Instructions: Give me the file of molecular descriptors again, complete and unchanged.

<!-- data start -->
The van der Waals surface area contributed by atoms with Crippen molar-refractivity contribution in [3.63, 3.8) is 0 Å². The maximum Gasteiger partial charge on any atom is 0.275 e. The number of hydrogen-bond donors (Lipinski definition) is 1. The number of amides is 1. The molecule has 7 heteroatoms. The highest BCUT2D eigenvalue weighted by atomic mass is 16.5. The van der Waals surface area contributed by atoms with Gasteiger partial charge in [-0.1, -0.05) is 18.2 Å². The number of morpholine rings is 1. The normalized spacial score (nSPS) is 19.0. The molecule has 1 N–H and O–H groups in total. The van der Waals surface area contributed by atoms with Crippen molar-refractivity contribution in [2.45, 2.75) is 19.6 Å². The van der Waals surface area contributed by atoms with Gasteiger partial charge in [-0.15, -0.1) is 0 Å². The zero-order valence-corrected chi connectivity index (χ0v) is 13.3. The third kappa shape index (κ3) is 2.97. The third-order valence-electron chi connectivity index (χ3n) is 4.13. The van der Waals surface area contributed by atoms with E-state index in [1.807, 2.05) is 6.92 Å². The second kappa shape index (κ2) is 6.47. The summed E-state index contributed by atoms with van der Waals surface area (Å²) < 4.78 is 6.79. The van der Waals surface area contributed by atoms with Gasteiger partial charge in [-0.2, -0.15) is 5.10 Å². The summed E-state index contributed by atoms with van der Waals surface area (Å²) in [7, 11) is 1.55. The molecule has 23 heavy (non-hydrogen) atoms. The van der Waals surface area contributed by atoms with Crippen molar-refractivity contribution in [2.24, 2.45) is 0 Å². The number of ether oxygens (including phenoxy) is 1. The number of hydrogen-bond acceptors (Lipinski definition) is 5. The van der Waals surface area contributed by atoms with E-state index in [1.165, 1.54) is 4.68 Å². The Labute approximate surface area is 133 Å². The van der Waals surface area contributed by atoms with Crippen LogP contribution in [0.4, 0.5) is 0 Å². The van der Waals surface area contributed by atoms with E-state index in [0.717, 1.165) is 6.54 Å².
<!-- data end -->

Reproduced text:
The van der Waals surface area contributed by atoms with Crippen molar-refractivity contribution in [3.63, 3.8) is 0 Å². The maximum Gasteiger partial charge on any atom is 0.275 e. The number of hydrogen-bond donors (Lipinski definition) is 1. The number of amides is 1. The molecule has 7 heteroatoms. The highest BCUT2D eigenvalue weighted by atomic mass is 16.5. The van der Waals surface area contributed by atoms with Gasteiger partial charge in [-0.1, -0.05) is 18.2 Å². The number of morpholine rings is 1. The normalized spacial score (nSPS) is 19.0. The molecule has 1 N–H and O–H groups in total. The van der Waals surface area contributed by atoms with Crippen molar-refractivity contribution in [2.45, 2.75) is 19.6 Å². The van der Waals surface area contributed by atoms with Gasteiger partial charge in [-0.15, -0.1) is 0 Å². The zero-order valence-corrected chi connectivity index (χ0v) is 13.3. The third kappa shape index (κ3) is 2.97. The third-order valence-electron chi connectivity index (χ3n) is 4.13. The van der Waals surface area contributed by atoms with E-state index in [1.807, 2.05) is 6.92 Å². The second kappa shape index (κ2) is 6.47. The summed E-state index contributed by atoms with van der Waals surface area (Å²) < 4.78 is 6.79. The van der Waals surface area contributed by atoms with Gasteiger partial charge in [-0.2, -0.15) is 5.10 Å². The summed E-state index contributed by atoms with van der Waals surface area (Å²) in [7, 11) is 1.55. The molecule has 23 heavy (non-hydrogen) atoms. The van der Waals surface area contributed by atoms with Crippen molar-refractivity contribution in [2.24, 2.45) is 0 Å². The number of ether oxygens (including phenoxy) is 1. The number of hydrogen-bond acceptors (Lipinski definition) is 5. The van der Waals surface area contributed by atoms with E-state index in [1.165, 1.54) is 4.68 Å². The Labute approximate surface area is 133 Å². The van der Waals surface area contributed by atoms with Crippen LogP contribution in [0.4, 0.5) is 0 Å². The van der Waals surface area contributed by atoms with E-state index in [0.717, 1.165) is 6.54 Å².